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To build on my other question (still closed despite the complete revision): do you think it would be helpful to have a wiki page outlining the existing theories of syntax and the relations between them? (If such a page already exists, please let me know.)

I have noticed that some questions on this forum are stuck after a comment like "we do not know which theory of generative grammar you are using", etc.

Update
I would like to clarify my question, since many understood it as a request for a comprehensive review of grammar theories: i.e., a) encompassing all the possible theories and b) covering them and their differences in details.

I was mainly asking for a review of the major grammar schools/theories. I think such a review would be valuable as for the beginners/outsiders coming to the field and seeking guidance, as well as as a reference for having more pointed discussions.

I think that comparing theories is more meaningful than considering them separately, as they often originate as an improvement, critique or rejection of other theories.

Finally, I certainly do not intend to create such a review myself - this is why I am posting this question to more knowledgeable people.

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    Here's a non-exhaustive wiki list: en.wikipedia.org/wiki/Category:Grammar_frameworks – curiousdannii Mar 6 at 13:11
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  • @prash Indeed, I've seen this book. Note however, that it covers only three out of the five classes of theories mentioned in the question that I linked. – Vadim Mar 6 at 13:32
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    Are the five categories based on your own personal opinions, or are they supported by some existing classification known well in the field? If you were to read the book, you'll notice that Müller has covered some "exotic" theories as well, without listing them as a separate chapter. – prash Mar 6 at 13:40
  • @prash It is my opinion, but it doesn't seem to be that there could be much dispute about it: unless one claims that there were no syntax before Chomsky and/or that there were no independent developments on the other side of the iron curtain. The latter claim seems especially strong, given that such independent developments did occur in many other fields (e.g., physics, biology, economics, psychology). – Vadim Mar 6 at 13:45
  • There are a few Russians here. Let's hope they blow the whistle on the iron curtain! – prash Mar 6 at 13:56
  • @prash thanks for the link! – Alex B. Mar 6 at 17:37
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    This is not a question about linguistics, it is a question about how LSE might operate: it belongs on Meta. – user6726 Mar 6 at 18:56
  • @user6726 no need for being so arrogant. – Vadim Mar 6 at 19:49
  • I'm voting to close this question as off-topic because references are given in the comments. – Mitch Mar 6 at 20:22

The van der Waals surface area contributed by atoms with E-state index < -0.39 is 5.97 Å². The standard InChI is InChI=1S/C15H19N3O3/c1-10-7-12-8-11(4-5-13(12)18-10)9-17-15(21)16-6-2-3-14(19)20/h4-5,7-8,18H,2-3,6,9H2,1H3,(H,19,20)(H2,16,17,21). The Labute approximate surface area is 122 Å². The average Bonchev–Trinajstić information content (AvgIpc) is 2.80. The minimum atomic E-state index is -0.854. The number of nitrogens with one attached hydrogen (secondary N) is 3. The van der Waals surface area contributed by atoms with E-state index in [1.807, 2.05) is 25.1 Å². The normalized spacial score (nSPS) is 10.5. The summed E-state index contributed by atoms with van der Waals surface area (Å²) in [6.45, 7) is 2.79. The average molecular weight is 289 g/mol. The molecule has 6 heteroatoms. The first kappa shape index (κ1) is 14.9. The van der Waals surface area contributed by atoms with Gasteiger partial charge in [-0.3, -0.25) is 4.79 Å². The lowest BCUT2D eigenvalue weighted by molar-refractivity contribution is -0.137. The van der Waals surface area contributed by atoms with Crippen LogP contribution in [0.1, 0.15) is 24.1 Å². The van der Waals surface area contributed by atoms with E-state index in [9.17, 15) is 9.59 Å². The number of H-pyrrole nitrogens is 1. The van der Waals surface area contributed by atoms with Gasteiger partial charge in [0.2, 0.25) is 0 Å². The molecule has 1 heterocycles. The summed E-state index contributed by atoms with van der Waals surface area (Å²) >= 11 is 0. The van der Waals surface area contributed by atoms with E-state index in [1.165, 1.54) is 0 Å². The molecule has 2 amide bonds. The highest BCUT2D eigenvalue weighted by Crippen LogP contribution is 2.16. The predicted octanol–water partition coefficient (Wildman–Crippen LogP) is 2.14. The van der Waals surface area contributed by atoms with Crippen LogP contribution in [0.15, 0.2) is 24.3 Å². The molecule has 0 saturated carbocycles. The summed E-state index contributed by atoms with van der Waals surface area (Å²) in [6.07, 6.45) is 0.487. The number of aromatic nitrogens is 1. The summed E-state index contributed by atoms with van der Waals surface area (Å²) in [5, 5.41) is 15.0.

• @Mitch I don't quite get the link between the references and the question being off-topic. Is the linguistics forum only for the experts? – Vadim Mar 6 at 21:00
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    @vadim The usual SE strategy for closing is that if a question is easily answered using available references, then it is closable as general reference. But that was my single close vote. Most people who close voted were actually voting to migrate, namely to meta. So it is still alive, just on meta. – Mitch Mar 6 at 21:05
  • @Mitch if you have read Müller's book, given as the reference, you you know that the answer is not simple. Besides, these references do not give a direct and complete answer to what I actually asked. – Vadim Mar 6 at 21:12
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Would you trust, say, a classification of physical theories proposed by someone who had never done any first class work in physics? I wouldn't. I found some of the references mentioned in the above comments sort of interesting, but of little value. My diagnosis is that they are produced by folks whose linguistic credentials are unimpressive. My own experience is that the only people I trust to have a relatively clear view of the linguistic landscape are linguists who have done first class linguistics themselves. For the others, what reason do we have to trust what they say?

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  • Physics or other STEM disciplines aren't really comparable to linguistics though, since they don't have multiple competing frameworks the way linguistics does. – WavesWashSands Mar 6 at 23:54
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    @Vadim Stop making rude generalizations about people here. If your comments keep getting flagged for rudeness, your account will receive penalties. – prash Mar 7 at 9:27
  • @prash you and other moderators are clearly abusing your priveleges. My comment was a tit-for-tat for the rude answer above, which btw is not even an answer. Your comments are also not the top of political correctness. – Vadim Mar 7 at 10:16
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    @Vadim Greg did not insult any user here. If you think the other mods and I are abusing our privileges, feel free to take up the issue with the CM team. – prash Mar 7 at 10:24
  • @prash his answer is not an answer - I flagged it accordingly. The only phrase in my comment that could be interpreted as rude was a paraphrase from Greg's comment. – Vadim Mar 7 at 11:03
  • @Vadim 1. I repeat: Greg did not insult any user here. You paraphrased Greg to insult users here. 2. Meta does not work like the main site: linguistics.stackexchange.com/help/whats-meta. Your flag was not valid. – prash Mar 7 at 11:10
  • @prash I didn't insult anyone. I suppose that Greg has misinterpreted my comment, just as he had misinterpreted my question, whereas you acted on Greg's flag without reading either my comment or his answer. I could accept that both of you acted in good faith, although your threats were not helpful. – Vadim Mar 7 at 12:58